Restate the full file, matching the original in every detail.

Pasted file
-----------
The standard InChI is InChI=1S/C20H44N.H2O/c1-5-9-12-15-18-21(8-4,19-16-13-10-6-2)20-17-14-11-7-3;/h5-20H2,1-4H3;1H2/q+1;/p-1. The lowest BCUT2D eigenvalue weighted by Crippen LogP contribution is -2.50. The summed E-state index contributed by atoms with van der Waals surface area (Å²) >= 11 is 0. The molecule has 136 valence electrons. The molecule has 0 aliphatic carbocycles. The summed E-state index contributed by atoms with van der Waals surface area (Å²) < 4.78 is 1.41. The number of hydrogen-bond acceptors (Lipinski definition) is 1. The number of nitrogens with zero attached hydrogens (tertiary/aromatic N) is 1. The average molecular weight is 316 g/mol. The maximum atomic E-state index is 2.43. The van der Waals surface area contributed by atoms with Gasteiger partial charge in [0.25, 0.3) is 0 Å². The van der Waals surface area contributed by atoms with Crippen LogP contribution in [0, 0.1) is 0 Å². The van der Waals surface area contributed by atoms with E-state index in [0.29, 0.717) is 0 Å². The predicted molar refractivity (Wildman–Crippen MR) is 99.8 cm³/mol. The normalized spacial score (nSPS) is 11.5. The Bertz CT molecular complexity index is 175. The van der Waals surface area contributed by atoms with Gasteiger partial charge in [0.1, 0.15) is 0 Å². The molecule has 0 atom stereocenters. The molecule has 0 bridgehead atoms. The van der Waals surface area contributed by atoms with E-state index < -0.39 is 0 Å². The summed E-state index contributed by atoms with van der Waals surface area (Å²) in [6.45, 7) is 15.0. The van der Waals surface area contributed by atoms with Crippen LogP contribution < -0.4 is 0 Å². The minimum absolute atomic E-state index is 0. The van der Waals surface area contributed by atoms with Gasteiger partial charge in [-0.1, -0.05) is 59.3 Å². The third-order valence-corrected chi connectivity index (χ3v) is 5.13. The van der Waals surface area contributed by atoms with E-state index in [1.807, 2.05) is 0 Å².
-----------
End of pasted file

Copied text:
The standard InChI is InChI=1S/C20H44N.H2O/c1-5-9-12-15-18-21(8-4,19-16-13-10-6-2)20-17-14-11-7-3;/h5-20H2,1-4H3;1H2/q+1;/p-1. The lowest BCUT2D eigenvalue weighted by Crippen LogP contribution is -2.50. The summed E-state index contributed by atoms with van der Waals surface area (Å²) >= 11 is 0. The molecule has 136 valence electrons. The molecule has 0 aliphatic carbocycles. The summed E-state index contributed by atoms with van der Waals surface area (Å²) < 4.78 is 1.41. The number of hydrogen-bond acceptors (Lipinski definition) is 1. The number of nitrogens with zero attached hydrogens (tertiary/aromatic N) is 1. The average molecular weight is 316 g/mol. The maximum atomic E-state index is 2.43. The van der Waals surface area contributed by atoms with Gasteiger partial charge in [0.25, 0.3) is 0 Å². The van der Waals surface area contributed by atoms with Crippen LogP contribution in [0, 0.1) is 0 Å². The van der Waals surface area contributed by atoms with E-state index in [0.29, 0.717) is 0 Å². The predicted molar refractivity (Wildman–Crippen MR) is 99.8 cm³/mol. The normalized spacial score (nSPS) is 11.5. The Bertz CT molecular complexity index is 175. The van der Waals surface area contributed by atoms with Gasteiger partial charge in [0.1, 0.15) is 0 Å². The molecule has 0 atom stereocenters. The molecule has 0 bridgehead atoms. The van der Waals surface area contributed by atoms with E-state index < -0.39 is 0 Å². The summed E-state index contributed by atoms with van der Waals surface area (Å²) in [6.45, 7) is 15.0. The van der Waals surface area contributed by atoms with Crippen LogP contribution < -0.4 is 0 Å². The minimum absolute atomic E-state index is 0. The van der Waals surface area contributed by atoms with Gasteiger partial charge in [-0.1, -0.05) is 59.3 Å². The third-order valence-corrected chi connectivity index (χ3v) is 5.13. The van der Waals surface area contributed by atoms with E-state index in [1.807, 2.05) is 0 Å².